FORT RUCKER, Ala. (September 6, 2012) -- You see a car dealership's commercial on TV. It has "Old Glory" waving in the sky, images of Soldiers deployed in the background and the salesperson in the commercial proclaims that the dealership salutes the troops. And you think to yourself, "I'll go there to buy a car!"

Not so fast. Just because the dealership supports the troops doesn't mean they support giving you a good deal. Car dealerships are in business to make money.

So, here are a few tips for your trip to the dealership:

1. Call your bank about a loan: Before going to a car dealership, call your bank or credit union and see what kind of auto loans you can get through them. This is important for a number of reasons.

Under the Truth-In-Lending Disclosures Act, the bank will provide you with the annual percentage interest rate, finance charges, number of payments and total overall price you can expect to pay after the loan is completely paid off. By checking with a bank before you head to the dealership, you'll have a good idea of what kind of interest rate you should expect to receive, and you'll know exactly what kind of vehicle you can afford.

Also, you can use your bank's loan offer as leverage to get the dealership to offer you a better interest rate. And you'll be able to avoid something called an "acquisition fee" from the dealership. That's a fee banks charge dealerships just to approve a loan, and the dealership passes the fee, plus added interest, on to you. reports, "Car dealership financing is not a service they provide you, it is a product they sell to you."

2. Research: Do your own research before walking onto the dealership's property. Get on the Internet and check out the value of the vehicle you're interested in purchasing. Find the price that the dealer had to pay for the vehicle -- you want to know the invoice price. With this information, you'll be in a better place to negotiate a fair bargain.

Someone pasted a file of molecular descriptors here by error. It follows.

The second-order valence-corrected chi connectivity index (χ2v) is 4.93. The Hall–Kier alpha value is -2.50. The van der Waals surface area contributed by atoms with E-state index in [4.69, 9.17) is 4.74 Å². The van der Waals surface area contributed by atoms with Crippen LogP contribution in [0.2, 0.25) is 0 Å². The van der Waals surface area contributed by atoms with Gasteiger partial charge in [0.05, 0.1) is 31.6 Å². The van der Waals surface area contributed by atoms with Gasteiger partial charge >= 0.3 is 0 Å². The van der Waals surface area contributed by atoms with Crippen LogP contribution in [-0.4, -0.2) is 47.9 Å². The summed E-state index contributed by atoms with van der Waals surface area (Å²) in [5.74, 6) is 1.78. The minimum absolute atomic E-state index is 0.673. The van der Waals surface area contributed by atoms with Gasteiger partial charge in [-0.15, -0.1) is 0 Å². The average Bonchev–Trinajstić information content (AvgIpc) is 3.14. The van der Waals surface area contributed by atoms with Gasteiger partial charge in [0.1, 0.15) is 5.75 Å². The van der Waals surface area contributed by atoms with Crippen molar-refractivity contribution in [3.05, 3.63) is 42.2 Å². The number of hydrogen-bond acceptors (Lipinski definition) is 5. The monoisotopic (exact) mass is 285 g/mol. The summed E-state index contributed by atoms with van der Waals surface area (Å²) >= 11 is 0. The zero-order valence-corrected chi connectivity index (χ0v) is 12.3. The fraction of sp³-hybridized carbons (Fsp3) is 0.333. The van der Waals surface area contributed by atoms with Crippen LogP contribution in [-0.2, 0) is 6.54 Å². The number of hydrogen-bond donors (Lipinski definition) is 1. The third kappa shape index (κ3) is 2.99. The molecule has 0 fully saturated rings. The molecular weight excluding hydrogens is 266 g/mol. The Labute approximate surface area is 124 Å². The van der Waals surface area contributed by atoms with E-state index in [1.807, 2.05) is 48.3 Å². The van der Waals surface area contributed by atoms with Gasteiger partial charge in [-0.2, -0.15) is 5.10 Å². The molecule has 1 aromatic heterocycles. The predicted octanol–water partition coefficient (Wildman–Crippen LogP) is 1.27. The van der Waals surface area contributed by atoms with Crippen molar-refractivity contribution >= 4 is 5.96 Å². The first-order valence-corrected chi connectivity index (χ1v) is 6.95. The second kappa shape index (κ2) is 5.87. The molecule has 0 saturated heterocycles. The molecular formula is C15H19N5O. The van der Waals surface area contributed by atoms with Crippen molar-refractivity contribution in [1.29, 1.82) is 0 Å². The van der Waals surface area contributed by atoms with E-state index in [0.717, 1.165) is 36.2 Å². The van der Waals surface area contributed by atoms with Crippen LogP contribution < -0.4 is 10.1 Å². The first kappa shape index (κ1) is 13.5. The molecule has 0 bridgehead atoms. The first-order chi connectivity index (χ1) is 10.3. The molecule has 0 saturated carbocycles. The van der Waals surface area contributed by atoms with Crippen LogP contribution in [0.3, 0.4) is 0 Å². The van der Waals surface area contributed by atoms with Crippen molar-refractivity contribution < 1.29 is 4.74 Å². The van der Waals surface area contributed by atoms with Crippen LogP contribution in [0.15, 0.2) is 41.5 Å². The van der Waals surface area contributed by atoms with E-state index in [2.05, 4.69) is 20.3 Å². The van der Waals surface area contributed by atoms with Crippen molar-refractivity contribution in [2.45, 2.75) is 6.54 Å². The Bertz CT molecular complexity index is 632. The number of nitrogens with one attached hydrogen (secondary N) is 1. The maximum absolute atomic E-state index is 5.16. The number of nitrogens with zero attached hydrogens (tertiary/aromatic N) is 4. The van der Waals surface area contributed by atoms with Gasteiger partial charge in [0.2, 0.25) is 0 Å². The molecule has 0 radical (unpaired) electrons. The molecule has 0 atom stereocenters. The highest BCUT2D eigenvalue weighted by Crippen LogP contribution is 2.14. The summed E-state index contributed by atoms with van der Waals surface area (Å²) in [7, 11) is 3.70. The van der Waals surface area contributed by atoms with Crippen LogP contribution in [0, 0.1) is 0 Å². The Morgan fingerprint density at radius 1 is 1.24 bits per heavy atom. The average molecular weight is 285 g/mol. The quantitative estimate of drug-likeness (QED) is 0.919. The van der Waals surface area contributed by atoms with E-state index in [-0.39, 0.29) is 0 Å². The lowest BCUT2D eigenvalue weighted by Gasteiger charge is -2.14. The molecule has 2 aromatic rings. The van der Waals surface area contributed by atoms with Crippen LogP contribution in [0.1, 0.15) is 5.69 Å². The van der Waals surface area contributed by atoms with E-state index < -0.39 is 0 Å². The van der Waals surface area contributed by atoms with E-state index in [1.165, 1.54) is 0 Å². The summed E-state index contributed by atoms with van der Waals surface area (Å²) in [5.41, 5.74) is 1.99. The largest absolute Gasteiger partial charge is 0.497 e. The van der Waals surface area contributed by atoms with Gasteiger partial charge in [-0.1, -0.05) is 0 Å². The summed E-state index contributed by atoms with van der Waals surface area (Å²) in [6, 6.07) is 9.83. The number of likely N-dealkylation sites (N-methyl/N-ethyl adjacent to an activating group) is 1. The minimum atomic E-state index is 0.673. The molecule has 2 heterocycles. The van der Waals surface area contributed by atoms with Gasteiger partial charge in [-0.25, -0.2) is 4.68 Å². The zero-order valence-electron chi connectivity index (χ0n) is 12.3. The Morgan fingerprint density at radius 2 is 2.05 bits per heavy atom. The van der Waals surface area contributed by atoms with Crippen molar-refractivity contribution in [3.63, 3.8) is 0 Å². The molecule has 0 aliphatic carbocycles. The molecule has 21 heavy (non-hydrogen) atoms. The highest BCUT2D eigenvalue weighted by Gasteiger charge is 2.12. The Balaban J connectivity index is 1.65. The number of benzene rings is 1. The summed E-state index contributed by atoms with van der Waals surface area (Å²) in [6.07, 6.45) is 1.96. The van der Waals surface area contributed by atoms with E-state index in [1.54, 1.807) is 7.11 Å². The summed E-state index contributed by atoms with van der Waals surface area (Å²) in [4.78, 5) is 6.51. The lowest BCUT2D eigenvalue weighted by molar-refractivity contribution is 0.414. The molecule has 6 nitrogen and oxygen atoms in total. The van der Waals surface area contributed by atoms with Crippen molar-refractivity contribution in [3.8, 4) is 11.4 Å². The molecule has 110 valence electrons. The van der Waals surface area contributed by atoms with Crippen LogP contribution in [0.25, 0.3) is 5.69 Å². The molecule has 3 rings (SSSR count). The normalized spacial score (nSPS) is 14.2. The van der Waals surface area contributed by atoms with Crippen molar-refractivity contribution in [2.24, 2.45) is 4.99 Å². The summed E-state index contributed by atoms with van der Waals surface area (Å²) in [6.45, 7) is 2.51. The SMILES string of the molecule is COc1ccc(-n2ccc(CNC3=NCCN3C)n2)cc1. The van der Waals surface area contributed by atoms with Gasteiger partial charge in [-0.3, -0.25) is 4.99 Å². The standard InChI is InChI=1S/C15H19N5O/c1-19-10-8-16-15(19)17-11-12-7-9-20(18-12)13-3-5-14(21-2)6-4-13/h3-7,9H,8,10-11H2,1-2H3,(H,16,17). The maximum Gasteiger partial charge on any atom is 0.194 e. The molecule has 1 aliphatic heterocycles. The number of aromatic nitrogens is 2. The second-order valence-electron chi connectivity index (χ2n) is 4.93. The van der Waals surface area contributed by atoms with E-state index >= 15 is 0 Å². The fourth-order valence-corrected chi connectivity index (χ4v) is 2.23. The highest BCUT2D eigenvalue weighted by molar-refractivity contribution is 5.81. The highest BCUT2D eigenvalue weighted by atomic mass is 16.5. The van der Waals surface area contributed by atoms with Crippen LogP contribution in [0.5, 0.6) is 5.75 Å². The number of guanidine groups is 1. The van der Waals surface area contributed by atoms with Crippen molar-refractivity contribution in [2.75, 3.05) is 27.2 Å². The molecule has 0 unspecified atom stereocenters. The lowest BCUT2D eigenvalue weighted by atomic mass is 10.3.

3. At the dealership, only negotiate on the final price of the car: Do not negotiate with them on the monthly payment. Why? The dealership can end up charging you higher interest over a longer period of time. The monthly payment may look smaller, but by the time you pay off the loan over a longer period of time, you actually end up paying more. So stick to negotiating on the actual price of the car.

Dealerships make huge profits off the money they lend you. They want you locked into higher interest rates. Sometimes those high interest rates are higher than your credit score justifies. Dealerships get a fee for arranging loans and then make even more money by getting you to pay a higher interest rate. Hence the reason for first checking on loans through your own bank first.

4. Ask the dealership for a detailed statement of your negotiated purchase price: Look it over carefully. Check for extra fees that are not required by law. You have to pay taxes of course, but you should not have to pay for such things as preparation fees, window etching, extended warranty, and other unnecessary expenses. Try to persuade the dealership to deduct those items off the final price. If they won't, you should consider walking away. The dealership wants to sell cars, and you might just get a telephone call from them a day or week later agreeing to the deductions you requested.

5. Pick the right time to buy a car: The best times to purchase an automobile are generally the last two weeks in December and in late summer or early fall when car models are changing out.